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China Faces Crash Scenario


And sooner rather than later.


Problems in China continue to mount. Money supply is growing rampantly out of control, property prices are in a bubble, exports are weak, commodity speculation is pervasive, and GDP growth is more of a mirage than real.

Money Supply Growing Record 29.74%

Please consider China Monthly New Loans Are 294.8 Billion Yuan, Above Forecast.

New local-currency loans totaled 294.8 billion yuan ($43.2 billion), compared with 253 billion yuan in October, according to data released by the People's Bank of China on its Web site today. The median forecast of 19 economists in a Bloomberg News survey was 250 billion yuan.

M2, the broadest measure of money supply, rose a record 29.74 percent in November from a year earlier.

China's banking regulator plans to slow new lending to between 7 trillion yuan and 8 trillion yuan next year, a person familiar with the matter said this week. China is trying to ensure that there is enough credit to support an economic recovery without increased risks of bad loans and asset bubbles.

"We believe slower credit growth in 2010 will be key to avoid a boom-bust scenario in the economy," Wang Tao, a Beijing-based economist for UBS AG, said in a report.

What Is China Doing With All That Printing?

Please take a A 4-Minute Tour of the China Property Bubble to find out.

The world's largest shopping mall, South China Mall in Guangzhou, China, is almost entirely empty. Click on the link to see a fascinating video.

China Plans to Control Property Prices

Please consider China Can Boost Growth as It Cools Property, Merrill Says.

The government "plans to control property prices by accelerating property investment and increasing supply," economists Lu Ting and T.J. Bond said in an e-mailed note today. That contrasts with efforts in 2006 to cool prices by controlling investment, the economists said.

China Is Overbuilding Already

Note the insanity. China wants to control prices by building more. It already has completely empty shopping centers, condos, and even a completely empty city.

China's Empty City

Click here to see an amazing video of a completely empty city.

China Has Trouble Maintaining Demand Growth

In spite of obvious speculation and overheating in the housing sector, China Faces Difficulties in Maintaining Demand Growth.

China, the world's third-largest economy, faces "increased difficulties" in maintaining growth in domestic consumption, the nation's top economic planning agency said.

A recovery in external demand is "difficult," the National Development and Reform Commission said on its Web site today, citing Vice Chairman Du Ying. The nation's economic recovery "is not yet solid," the agency known as NDRC said.

China will maintain a "moderately" loose monetary-policy stance and "proactive" fiscal policies in 2010 as its economic recovery isn't solid yet, the official Xinhua News Agency said Dec. 7, citing a statement by the annual central economic work conference.

The country still faces a "very challenging" international environment and "the domestic problems it is confronted with are also complicated," Du said in the statement today. "The potential risks in the fiscal and financial sectors can't be underestimated," Du said.

Economic growth in China, which is spending $586 billion on a stimulus package, accelerated to 8.9 percent in the third quarter after slipping to 6.1 percent in the first. The government is targeting 8 percent growth for the full year.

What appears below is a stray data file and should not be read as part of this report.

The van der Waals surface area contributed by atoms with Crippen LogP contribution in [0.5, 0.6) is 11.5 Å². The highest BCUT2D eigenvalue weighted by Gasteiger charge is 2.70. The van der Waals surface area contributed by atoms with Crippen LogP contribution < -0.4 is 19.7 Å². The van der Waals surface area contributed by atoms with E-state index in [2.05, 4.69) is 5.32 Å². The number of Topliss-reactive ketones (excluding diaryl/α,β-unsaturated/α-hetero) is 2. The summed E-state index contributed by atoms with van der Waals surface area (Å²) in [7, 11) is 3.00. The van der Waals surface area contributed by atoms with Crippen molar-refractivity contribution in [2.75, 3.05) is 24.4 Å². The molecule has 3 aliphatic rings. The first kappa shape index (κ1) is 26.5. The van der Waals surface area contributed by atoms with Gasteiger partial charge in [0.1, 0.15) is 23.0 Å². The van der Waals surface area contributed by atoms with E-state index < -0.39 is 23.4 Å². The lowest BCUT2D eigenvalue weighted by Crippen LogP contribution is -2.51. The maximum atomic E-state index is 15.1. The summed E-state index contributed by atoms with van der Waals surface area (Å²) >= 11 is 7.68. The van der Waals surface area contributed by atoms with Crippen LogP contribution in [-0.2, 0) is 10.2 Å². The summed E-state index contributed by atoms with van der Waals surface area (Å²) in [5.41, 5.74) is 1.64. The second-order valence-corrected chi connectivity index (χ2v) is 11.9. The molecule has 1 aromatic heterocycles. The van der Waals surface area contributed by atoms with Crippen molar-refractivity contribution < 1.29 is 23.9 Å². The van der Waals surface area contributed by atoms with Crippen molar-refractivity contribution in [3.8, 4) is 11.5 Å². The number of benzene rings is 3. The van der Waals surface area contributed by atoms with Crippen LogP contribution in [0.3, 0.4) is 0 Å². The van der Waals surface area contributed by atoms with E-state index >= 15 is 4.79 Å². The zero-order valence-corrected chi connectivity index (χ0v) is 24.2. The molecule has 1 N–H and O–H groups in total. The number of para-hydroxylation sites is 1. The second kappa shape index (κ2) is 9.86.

Moderately Loose Monetary Policy?!

What would a "loose" policy look like? Regardless, when Vice Chairman Du Ying says the "recovery is not solid" and the environment is "very challenging" you can take his word for it. Actually you can look at money supply growth and empty cities and conclude the same thing.

Bear in mind that China calculates GDP a peculiar way, as soon as the money is allocated. Much of that GDP growth is a mirage. Moreover, much if not most of what isn't a mirage, is nothing more than property malinvestment and other speculation.

Bubble Concerns In "Sizzling" Shanghai

Please consider 'Sizzling' Shanghai Homes Defy Tax, Bubble Concerns.

Escalating prices in Pudong, transformed within two decades from vegetable fields to skyscrapers for Citigroup Inc. (C) and HSBC Holdings Plc (HBC) underscore a Chinese property market that set record highs this year after the government unleashed $1.3 trillion in new bank lending to counter the global recession.

Premier Wen Jiabao said Nov. 28 that property speculation must be suppressed, and the government on Dec. 9 reinstated a sales tax on homes sold within five years of purchase after reducing the period to two years in January. That change is superficial and will have minimal impact, said Lu Qiling, an analyst at Shanghai Uwin Real Estate Information Services Co.

"It's only a token measure," Lu said. "It won't change the upward trend in housing prices."

"The government is clearly in a dilemma," Luk said. "It wants to address the surging property prices and concerns on bubble-bursting, yet it dares not take drastic measures for fear of hitting the market too hard."

The nation's real estate and stock markets are a "bubble" that will burst when inflation accelerates in 2011, former Morgan Stanley chief Asian economist Andy Xie said in an interview in Hong Kong today.

"China's asset markets are a Ponzi scheme," said Xie, now a Shanghai-based independent economist. "Property is heading for one huge bust that will take a year and a half to unfold."

The Shanghai Property Index, which tracks 33 developers listed in the city, has more than doubled this year, compared with a 75 percent gain for China's benchmark Shanghai Composite Index.

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